Joe Good has been homeless for a year and a half now, ever since, he said, he and a bunch of other guys got laid off from a furniture company.

Joe, 62, has become something of a fixture outside the McPherson Square Metro station. His hoodie is watermelon-colored; his mittens are purple. He’s hard to miss.

On Thursday, he looked across the street at the buzzing tent city created by the Occupy D.C. protesters and flicked a purple-fleece hand at them in disgust.

“Bah. They’d never let us do anything like that. Never in a million years,” he said.


If Joe and the other members of our region’s growing homeless population were to set up a sprawling, 24-hour encampment of tents and tarps a block from the White House, it would get cleaned out faster than the Missoni rack at Target.

The media spectacle — the outrage across the left-leaning land that follows every crackdown of Occupy protests across America — where is it when the same thing happens every day for folks who truly have nowhere to go?

When a pregnant homeless mother with a toddler beds down for a night in front of a D.C. Metro station and police ask her to move along, there is no outcry. There’s zero tolerance for any hint of a Hooverville, the shantytowns built by the homeless during the Great Depression.

“There is definitely irony in cases where occupiers are allowed to remain in locations from which homeless people are being forced out,” said Maria Foscarinis, executive director of the National Law Center on Homelessness and Poverty.

The center released a report this week that tracked the nationwide rise in police crackdowns on the homeless, with more arrests for sleeping in public, loitering and panhandling than in recent years.

Here’s the bottom line: A tent city that is about survival will be shut down, while a tent city that is about protesting Wall Street fat cats survives.

“Occupiers have a right to protest inequality, but people most directly affected by that inequality don’t have a right simply to exist in public places,” Foscarinis said.

It’s a dilemma. The folks who advocate for the homeless are in a difficult spot, because pointing out the radical inequity can hurt the protesters, who, mostly, are on the same philosophical page as they are.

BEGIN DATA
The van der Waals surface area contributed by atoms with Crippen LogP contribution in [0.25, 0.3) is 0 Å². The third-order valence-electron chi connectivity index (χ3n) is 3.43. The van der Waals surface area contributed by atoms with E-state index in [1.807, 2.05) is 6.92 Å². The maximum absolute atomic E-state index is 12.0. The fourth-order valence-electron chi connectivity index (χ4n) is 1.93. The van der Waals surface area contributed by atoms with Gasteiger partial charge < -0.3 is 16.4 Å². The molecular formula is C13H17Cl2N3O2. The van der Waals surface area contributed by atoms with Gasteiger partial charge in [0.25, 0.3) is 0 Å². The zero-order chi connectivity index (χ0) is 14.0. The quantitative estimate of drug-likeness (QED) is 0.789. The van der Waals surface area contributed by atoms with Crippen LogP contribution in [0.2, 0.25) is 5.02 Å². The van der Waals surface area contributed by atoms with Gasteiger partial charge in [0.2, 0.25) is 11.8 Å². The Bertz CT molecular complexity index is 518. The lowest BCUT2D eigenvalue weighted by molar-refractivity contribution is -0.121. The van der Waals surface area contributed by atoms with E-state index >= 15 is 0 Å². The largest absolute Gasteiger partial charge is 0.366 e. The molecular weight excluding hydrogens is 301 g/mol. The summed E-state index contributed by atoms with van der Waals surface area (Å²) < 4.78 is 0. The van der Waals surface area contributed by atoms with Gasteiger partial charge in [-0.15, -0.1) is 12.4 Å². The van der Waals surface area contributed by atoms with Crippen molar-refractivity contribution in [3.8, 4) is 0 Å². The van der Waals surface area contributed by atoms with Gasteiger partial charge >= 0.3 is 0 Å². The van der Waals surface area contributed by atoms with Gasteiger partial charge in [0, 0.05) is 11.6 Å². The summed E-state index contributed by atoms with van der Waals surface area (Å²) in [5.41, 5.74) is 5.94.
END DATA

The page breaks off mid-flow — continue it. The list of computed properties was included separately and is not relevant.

“I think the Occupy movements are about the fact that capitalist democracy has failed 99 percent of people by concentrating most of the wealth of this country in the hands of 1 percent of the people,” said Marta Beresin, a lawyer at the Washington Legal Clinic for the Homeless, who was reluctant to decry any special treatment that protesters get from police.

“The protesters are saying that’s not acceptable, and we need a different political and economic system in order to change that,” she said. The Occupy tent cities are symbols to the rest of the world that our system doesn’t work, a statement she believes is valuable.

But for other folks downtown, patience is wearing thin. That was evident even as hundreds of Occupy supporters — accompanied by dozens of cops — marched along the Key Bridge on Thursday, part of a day of demonstrations in New York, Los Angeles and other U.S. cities.

Amid all the noise and endless media coverage, people are asking: Isn’t it about time to tear those tents down?

“They’re just here, living, eating, sleeping,” said one woman leaving a federal building for lunch Thursday. “Where is the progress? Where is the message?

A minute later, a taxi stopped, and a blonde in a fur-trimmed leather coat hopped out and started taking pictures of the tents on her iPhone.

“I’m here on business. I had to stop the taxi to take pictures,” said the woman, who was from Tampa.

She agrees with the message that the 99 percent aren’t being represented and the 1 percent has most of the wealth.

She took in the sagging tents and the slanting port-a-potty with a sign warning “Comrades!” not to use the john when it’s overflowing. “But the mechanics of conveying that message?” she said, scrunching her carefully powdered nose. “The mechanics aren’t so good.”

Tracy Wang, who has been selling purses, gloves, scarves and hats from a stand on K Street for 25 years, doesn’t like the occupiers.

“What is their proposal?” she asked. They haven’t bought anything from her.

Inside the Occupy camp, the protesters have set up a library and a commissary. They have a colonial outpost across the street, Occupy Starbucks. Like a real, contemporary government, they even have an information tent with a sign stating that they won’t talk to the media.

It could be powerful to hold up these camps as the shameful shantytowns of the Great Recession. Only, they’re not. They’re just a stage set, more Woodstock than Hooverville. So much energy is going into occupying this space that a righteous, political message with a potential to effect real social change has become a temper tantrum about staying in the park.

Just ask Joe Good. There are much better things to do than hang out there.